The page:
Sunday, 11 September 2011

Organised Vengence Called Justice?

On Wednesday the Guardian reported that 'Magistrates and crown court judges could be asked to dock benefits from convicted criminals under preliminary proposals being drawn up by the government in response to the riots ...'

Under these proposals anyone convicted of a crime could be punished by a magistrates court and then by the benefit office. In a hectic attempt to meet an October deadline, Whitehall is rushing through plans to publish its post-riot response: such as withdrawal of child maintenance or child benefit from parents who let their children truant, or repeatably let them stay out on the streets late at night. Some councils already have plans to evict families of convicted rioters from social housing and other court action and ideas such as parenting orders and care proceedings are now in the pipeline.

Meanwhile, a Northern Voices' contact in Bristol reports:
'I have just started voluntary work at The Methodist Centre which is a Drop-In Centre for homelessness people' and last Sunday 'I witnessed a blatant incident of Police Harassment ... I went to a small community festival in a Park. About a dozen stalls including Palestine Solidarity, Energy Awareness, Craft stalls etc. A band was playing Irish music on a small stage. A homeless guy of about 35 & his dog sat on the grass near the centre of the stage.He was doing nothing wrong but he had a can of drink in his hand. Four Police Officers (three hefty males & one female) took him behind a Food Stall - nearly out of sight. They stop-searched him. He kept his cool. I watched to see the Police behaved themselves. The Police seemed to have finished with him and I spoke to him. He was not drunk just fed up with being picked on. The three police then came over and served him a 12 hour exclusion notice to keep him out of the park. Very heavy handed tactics. I tried to keep him calm as they were on the edge of arresting him. One also provoked him with a few comments. He had to leave the park in the end.'
Bristol was caught up in the riots last month but certain areas have had a history of local riots for some time, particularly last May with the campaign against a branch of TESCOs in one district. In that case the riot was provoked after police intervention in a squat. Our reporter says:
'What I think is happening is the police are singling out people they think may have been involved in the recent rioting' and he concludes, 'at these small festivals you only usually get the soft cops - the PCSO's ... the three large police officers at this event were bullyboys looking for trouble.'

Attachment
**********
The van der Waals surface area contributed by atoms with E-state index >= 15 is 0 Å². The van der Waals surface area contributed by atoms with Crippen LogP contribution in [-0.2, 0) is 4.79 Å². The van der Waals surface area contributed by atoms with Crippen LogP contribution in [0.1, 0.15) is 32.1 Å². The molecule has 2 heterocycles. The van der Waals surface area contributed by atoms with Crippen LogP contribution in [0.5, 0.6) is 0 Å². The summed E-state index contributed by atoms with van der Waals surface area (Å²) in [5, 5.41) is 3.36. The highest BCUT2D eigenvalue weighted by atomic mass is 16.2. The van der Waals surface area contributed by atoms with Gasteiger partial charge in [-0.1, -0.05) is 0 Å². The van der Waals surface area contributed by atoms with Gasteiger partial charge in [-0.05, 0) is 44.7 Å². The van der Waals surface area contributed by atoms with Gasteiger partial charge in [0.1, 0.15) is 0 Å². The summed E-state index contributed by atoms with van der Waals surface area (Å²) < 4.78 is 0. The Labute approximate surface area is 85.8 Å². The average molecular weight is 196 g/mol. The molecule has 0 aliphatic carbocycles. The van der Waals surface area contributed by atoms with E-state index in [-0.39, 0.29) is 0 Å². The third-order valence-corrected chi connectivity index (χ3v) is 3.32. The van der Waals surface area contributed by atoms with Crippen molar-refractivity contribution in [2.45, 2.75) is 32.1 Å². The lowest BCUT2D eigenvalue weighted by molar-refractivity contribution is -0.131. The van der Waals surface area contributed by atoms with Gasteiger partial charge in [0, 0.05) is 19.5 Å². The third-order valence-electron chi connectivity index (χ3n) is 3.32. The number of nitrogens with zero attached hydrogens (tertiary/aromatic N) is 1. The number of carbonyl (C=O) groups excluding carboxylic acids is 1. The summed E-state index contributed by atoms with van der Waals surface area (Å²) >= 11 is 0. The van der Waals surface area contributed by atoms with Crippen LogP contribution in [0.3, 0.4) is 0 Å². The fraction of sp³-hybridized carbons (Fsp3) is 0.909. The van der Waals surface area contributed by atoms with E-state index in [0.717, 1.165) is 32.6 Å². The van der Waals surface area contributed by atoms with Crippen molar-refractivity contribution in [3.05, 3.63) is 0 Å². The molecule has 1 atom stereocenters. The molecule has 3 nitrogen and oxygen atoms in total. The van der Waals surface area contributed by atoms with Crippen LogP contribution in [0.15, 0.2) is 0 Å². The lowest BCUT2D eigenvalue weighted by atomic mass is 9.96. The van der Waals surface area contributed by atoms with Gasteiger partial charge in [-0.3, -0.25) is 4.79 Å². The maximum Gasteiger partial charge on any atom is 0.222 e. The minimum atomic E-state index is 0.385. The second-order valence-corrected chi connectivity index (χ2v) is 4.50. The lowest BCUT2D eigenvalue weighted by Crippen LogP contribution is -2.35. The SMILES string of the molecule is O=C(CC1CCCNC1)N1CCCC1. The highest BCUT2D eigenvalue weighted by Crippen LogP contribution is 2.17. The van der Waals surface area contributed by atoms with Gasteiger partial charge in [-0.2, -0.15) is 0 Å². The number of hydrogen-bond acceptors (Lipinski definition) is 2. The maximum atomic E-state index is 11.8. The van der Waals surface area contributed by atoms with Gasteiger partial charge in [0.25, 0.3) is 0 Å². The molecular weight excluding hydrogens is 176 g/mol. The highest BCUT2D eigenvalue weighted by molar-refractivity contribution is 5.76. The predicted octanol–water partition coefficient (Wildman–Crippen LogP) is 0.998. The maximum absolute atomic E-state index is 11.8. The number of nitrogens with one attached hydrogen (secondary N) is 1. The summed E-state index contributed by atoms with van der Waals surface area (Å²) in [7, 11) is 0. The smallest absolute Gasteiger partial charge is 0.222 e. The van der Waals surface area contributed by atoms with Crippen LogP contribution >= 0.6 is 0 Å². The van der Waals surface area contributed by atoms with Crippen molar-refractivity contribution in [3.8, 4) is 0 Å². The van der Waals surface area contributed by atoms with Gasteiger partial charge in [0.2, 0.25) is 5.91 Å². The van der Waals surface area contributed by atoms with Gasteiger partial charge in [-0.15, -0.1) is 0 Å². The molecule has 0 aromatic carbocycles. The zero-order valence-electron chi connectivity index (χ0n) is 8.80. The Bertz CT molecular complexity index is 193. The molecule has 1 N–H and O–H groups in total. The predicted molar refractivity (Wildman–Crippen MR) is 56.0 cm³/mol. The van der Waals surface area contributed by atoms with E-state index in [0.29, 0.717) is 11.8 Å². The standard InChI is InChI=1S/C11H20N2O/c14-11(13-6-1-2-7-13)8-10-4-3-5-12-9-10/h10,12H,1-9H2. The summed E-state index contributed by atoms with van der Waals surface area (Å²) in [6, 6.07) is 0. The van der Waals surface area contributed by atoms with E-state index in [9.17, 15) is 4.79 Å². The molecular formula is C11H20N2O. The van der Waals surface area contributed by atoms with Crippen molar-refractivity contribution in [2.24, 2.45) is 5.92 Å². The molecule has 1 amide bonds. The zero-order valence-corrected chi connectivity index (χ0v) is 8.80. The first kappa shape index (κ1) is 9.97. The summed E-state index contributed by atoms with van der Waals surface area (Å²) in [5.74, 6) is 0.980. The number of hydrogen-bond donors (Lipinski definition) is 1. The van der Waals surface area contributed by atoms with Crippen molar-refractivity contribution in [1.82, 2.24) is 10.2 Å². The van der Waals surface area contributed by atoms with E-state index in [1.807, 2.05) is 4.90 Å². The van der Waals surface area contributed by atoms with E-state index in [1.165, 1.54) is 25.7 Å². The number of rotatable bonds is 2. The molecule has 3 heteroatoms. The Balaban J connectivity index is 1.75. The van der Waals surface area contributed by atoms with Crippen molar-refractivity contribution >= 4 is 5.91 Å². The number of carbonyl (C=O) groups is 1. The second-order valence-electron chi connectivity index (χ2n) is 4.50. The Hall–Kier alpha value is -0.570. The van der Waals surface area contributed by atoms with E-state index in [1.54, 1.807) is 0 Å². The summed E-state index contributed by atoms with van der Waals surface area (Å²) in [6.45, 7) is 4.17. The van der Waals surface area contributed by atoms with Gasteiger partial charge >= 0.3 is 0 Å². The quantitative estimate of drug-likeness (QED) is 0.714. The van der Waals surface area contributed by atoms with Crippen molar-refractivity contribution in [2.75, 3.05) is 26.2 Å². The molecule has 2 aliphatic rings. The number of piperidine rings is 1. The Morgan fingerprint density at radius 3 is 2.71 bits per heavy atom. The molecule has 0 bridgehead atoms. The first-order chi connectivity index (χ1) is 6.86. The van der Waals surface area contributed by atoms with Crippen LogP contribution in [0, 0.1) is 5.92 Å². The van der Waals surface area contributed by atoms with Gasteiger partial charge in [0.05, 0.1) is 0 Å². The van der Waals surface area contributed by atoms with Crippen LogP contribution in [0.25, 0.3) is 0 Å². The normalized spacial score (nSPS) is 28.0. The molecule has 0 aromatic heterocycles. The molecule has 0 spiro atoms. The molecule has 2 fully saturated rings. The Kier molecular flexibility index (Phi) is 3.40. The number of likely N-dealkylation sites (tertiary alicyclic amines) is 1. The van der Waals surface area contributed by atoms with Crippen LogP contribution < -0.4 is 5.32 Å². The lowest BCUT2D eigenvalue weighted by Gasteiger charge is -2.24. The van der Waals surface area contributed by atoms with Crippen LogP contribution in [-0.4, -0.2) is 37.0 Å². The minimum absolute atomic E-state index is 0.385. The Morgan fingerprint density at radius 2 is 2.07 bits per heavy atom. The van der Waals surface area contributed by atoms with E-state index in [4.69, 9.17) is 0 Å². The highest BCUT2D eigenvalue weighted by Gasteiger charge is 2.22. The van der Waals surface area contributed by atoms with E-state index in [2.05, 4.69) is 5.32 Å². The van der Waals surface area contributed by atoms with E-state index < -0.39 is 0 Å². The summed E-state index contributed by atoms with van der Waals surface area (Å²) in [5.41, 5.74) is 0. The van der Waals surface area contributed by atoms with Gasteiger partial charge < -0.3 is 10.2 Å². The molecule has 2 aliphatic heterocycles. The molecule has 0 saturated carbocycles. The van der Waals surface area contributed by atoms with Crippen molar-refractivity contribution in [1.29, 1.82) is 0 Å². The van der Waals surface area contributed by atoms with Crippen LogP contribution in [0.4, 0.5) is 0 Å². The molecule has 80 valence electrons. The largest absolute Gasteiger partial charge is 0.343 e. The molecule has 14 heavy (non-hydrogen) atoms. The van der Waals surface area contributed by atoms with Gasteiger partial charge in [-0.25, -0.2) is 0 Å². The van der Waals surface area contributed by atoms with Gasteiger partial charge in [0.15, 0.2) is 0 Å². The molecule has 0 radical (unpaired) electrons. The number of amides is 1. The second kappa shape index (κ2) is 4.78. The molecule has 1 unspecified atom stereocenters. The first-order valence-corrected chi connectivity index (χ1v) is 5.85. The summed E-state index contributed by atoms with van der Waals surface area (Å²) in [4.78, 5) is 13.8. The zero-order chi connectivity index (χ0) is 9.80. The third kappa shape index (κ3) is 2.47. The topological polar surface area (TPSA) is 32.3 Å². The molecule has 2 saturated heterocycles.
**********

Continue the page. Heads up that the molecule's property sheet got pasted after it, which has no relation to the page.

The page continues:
There are unique localised aspects to the recent riots that don't fit any single-factor explanation. The riots received some scrutiny this week in the Guardian: 'Different kinds of disorder erupted in different towns towns and cities - Birmingham, Manchester, Wolverhampton, even Gloucester ... [i]n each, we will doubtlessly find, the dynamic was different.' Yet, in Tottenham, where the riots started on Saturday the 6th, August, there was a clear pattern to the events beginning with what seemed like a sloppy response by the local police

Likewise, Northern Voices' correspondent in Bristol also suggests some over-reaction and provocation by the police now:
'I think individuals are at risk at present following the riots if they show any signs of dissent. What I saw on Sunday was intimidation tactics. The event was Mina Road Park Community Festival, St Werburghs, Bristol and was meant to bring the community together!!! Drinkers use that same park every day of the week without causing problems because its very near a privately owned hostel and its their back garden in effect. Apart from which St Werburghs is a very tolerant area and I am sure the community copes very well with those members unfortunate enough to suffer from homelessness & alcoholism.'
In Tottenham, local 'socialist historian' and convenor of Tottenham Trades' Council, Keith Flett, who witnessed the start of the riots there, told the Guardian: 'we struggle to know why these things turn into riots ... to can put the same elements together and 99 times out of 100 it won't happen' but 'then something happens ... and that proves to be a spark.' Now, the Guardian and the London School of Economics is preparing to do a study of this, the most serious bout of civil unrest in a generation entitled 'Reading the Riots'.

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